This week’s Update features a variety of stories, including a story on an unique approach to loyalty. Enjoy.
Sweden Challenges “Narrow” Parity
("Swedish competition court orders Booking.com to change contractual restrictions," MLex, July 20, 2018)
You can add Sweden to the handful of European countries (e.g., Italy, France and Germany) not convinced that Booking.com’s proposed rate parity panacea (a/k/a “narrow parity”) solves all competition ills. We hope to have more information about this recent Swedish court decision in the weeks ahead.
Direct Bookings Remain Stagnant
("Hotel Direct Bookings Remain Flat Despite Big Marketing Push," Skift Travel News, July 25, 2018)
According to a report released last week by J.D. Power and Associates, the percentage of travelers booking direct (versus other indirect channels, including OTAs) has remained flat over the previous 4 years. J.D. Power and Associates’ findings, which form part of its annual North American Hotel Guest Satisfaction Survey, contradict a report released a year earlier by Kalibri Labs, which identified a marked shift away from OTA channels to direct channels. According to J.D. Power and Associates, travelers who continue to use OTAs cite favorable pricing as a primary reason for continued use of the third party channels. Perhaps hoteliers’ efforts to provide real time price comparison functionality will help correct this widely held misconception.
Short-Term Rentals Propel Expedia’s Latest Earnings
("Expedia’s HomeAway Bet Is Starting to Pay Off," Skift Travel News, July 27, 2018)
Expedia’s recent quarterly earnings release demonstrates the growing impact that Expedia’s short-term rental platform (Homeaway) is having on Expedia’s overall financial performance. This past quarter Expedia added 100,000 property listings to its platform, bringing the total to approximately 1.7 million. As OTAs begin to close the gap on short-term rental inventory with Airbnb, it will be interesting to see how Airbnb continues to differentiate itself. My guess. . . It won’t be long before the large “accommodation platforms” – Expedia, Booking.com and Airbnb – offer the same combination of traditional hotel room and vacation rental inventories.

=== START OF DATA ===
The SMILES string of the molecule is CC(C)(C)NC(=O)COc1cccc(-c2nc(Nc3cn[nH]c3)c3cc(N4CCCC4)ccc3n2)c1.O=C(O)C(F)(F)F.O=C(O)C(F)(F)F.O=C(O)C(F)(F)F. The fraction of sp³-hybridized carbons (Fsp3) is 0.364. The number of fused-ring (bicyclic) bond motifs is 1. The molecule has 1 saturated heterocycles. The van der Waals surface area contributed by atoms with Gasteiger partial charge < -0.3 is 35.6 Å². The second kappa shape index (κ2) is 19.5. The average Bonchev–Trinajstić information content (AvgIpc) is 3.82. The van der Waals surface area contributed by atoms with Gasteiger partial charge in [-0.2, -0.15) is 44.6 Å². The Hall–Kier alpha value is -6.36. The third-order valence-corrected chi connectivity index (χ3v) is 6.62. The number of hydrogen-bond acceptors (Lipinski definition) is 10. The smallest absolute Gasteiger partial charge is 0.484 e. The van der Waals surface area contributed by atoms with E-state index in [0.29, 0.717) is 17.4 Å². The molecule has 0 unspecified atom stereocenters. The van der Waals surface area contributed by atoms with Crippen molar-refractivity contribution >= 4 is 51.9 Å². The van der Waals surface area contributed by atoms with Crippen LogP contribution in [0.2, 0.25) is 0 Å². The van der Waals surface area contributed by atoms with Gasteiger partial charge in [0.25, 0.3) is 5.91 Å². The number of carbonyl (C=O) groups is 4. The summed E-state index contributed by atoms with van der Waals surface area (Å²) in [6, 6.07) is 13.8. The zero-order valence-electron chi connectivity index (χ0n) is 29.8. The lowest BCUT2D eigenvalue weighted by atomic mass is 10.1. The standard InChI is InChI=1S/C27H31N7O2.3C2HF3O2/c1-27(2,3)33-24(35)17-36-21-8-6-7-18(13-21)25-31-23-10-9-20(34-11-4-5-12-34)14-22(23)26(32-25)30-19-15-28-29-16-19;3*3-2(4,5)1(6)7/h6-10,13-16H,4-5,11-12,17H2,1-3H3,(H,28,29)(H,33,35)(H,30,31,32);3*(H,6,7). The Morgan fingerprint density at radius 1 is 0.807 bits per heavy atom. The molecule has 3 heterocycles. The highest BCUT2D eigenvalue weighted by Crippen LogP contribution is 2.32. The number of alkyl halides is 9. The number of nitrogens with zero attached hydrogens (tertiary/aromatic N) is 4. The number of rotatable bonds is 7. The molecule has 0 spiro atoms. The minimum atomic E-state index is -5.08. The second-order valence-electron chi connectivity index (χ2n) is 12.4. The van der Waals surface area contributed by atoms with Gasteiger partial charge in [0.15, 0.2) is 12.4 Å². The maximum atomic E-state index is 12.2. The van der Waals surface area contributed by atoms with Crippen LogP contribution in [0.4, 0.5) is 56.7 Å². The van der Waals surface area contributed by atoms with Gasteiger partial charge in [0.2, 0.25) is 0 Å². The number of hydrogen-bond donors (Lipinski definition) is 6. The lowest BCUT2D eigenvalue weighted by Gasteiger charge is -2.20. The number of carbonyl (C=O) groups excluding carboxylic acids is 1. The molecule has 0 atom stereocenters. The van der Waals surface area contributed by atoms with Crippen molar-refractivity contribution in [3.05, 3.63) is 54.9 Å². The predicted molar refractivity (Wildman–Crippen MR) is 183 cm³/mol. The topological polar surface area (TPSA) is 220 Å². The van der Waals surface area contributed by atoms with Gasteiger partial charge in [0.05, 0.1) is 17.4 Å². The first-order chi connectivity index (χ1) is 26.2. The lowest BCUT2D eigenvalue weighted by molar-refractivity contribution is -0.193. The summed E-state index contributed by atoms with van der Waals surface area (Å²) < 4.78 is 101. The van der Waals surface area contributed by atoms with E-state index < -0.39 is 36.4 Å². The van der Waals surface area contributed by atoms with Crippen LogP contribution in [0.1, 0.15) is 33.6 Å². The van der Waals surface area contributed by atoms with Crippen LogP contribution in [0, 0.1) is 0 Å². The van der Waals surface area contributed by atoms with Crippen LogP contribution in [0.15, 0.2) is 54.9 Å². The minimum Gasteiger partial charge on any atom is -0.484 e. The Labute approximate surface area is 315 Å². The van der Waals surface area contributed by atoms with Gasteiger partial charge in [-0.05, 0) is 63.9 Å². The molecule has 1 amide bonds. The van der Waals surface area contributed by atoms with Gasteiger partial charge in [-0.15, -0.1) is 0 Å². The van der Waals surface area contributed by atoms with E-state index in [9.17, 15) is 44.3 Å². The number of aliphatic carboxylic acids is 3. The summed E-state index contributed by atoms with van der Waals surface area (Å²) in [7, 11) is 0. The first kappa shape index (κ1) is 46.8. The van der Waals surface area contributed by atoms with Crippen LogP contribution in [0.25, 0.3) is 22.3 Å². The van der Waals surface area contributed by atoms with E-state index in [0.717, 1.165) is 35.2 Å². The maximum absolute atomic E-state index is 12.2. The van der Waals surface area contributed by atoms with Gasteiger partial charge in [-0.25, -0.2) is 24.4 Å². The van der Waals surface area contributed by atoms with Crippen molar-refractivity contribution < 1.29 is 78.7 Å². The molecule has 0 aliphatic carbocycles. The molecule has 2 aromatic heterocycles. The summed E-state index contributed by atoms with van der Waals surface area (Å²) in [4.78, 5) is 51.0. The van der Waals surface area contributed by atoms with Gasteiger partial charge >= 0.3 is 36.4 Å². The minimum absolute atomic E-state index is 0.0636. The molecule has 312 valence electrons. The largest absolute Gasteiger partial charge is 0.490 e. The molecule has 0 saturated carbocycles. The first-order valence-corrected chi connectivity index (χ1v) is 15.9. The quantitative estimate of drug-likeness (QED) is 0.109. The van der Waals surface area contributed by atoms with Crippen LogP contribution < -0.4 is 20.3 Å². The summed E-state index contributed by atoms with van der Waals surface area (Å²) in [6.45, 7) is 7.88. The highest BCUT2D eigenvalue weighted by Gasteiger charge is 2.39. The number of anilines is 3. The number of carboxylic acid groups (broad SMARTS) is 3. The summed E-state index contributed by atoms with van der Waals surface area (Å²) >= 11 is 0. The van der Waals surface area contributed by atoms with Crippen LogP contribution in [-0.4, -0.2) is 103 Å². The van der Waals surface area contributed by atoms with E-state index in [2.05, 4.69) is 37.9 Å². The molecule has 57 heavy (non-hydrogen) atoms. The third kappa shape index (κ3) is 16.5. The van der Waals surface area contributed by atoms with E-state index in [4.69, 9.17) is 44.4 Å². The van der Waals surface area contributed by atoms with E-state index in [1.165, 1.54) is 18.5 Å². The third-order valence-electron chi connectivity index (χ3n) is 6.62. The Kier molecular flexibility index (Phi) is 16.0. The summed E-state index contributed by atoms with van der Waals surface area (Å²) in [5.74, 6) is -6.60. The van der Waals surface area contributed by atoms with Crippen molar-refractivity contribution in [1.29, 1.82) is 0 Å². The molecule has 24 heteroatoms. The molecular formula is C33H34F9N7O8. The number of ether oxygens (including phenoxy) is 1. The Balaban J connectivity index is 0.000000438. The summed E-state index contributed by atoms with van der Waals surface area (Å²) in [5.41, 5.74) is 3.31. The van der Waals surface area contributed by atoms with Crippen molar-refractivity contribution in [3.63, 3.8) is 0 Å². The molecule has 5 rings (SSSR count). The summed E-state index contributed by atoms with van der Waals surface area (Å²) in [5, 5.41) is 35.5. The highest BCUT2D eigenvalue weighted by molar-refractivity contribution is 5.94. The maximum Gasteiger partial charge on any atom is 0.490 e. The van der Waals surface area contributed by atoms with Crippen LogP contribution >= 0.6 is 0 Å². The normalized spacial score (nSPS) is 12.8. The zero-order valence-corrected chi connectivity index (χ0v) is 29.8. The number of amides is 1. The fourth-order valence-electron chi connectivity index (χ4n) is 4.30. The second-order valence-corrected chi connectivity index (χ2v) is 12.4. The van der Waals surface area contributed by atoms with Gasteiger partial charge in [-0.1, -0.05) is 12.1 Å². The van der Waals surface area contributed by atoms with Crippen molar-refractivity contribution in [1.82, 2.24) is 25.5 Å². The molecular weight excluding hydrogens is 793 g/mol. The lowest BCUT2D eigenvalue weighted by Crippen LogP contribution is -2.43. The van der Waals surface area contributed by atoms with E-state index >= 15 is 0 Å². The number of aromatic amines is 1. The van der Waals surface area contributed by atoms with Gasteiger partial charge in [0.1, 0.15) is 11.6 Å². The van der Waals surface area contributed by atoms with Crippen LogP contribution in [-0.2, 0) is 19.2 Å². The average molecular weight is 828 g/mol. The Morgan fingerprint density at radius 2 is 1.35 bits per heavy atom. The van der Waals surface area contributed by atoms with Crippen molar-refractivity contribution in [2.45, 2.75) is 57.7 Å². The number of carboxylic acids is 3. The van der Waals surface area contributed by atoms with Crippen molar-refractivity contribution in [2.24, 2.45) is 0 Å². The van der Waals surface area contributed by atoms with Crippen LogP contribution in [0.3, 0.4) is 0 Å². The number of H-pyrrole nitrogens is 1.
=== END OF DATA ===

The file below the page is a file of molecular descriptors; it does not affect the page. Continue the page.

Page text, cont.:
Expedia’s Hotel Boss on Becoming a Global Platform
Skift Travel News, July 27, 2018
We still think there’s a pretty good chance that we’ll see Expedia-branded hotels in the near future if not sooner. When Skift asked Cyril Ranque, president of Expedia Lodging Partner Services, how likely it would be for an online travel agency like Expedia to launch its own hotel brand or soft brand in the near future, Ranque said, “Honestly, you can never say never.” His comment reflects the ever-changing dynamics between hotel brands, hotel owners, and the online travel agencies — a complex relationship that continues to evolve in the wake of the direct booking wars, and the emergence of new distribution disruptors such as Google, Airbnb, and Amazon.
Walk a Few Miles and Earn Points: New Location-Based Loyalty Program Launches
Skift Travel News, July 24, 2018
A new loyalty program from a handful of Silicon Valley veterans aims to use your phone’s location-based data patterns to deliver reward points. Called Miles, the new loyalty program awards points for a user’s full spectrum of travel modes, from walking to riding a bicycle to public transit to driving to flying on an airplane.
Greg Duff founded and chairs Foster Garvey’s national Hospitality, Travel & Tourism group. His practice largely focuses on operations-oriented matters faced by hospitality industry members, including sales and marketing, distribution and e-commerce, procurement and technology. Greg also serves as counsel and legal advisor to many of the hospitality industry’s associations and trade groups, including AH&LA, HFTP and HSMAI.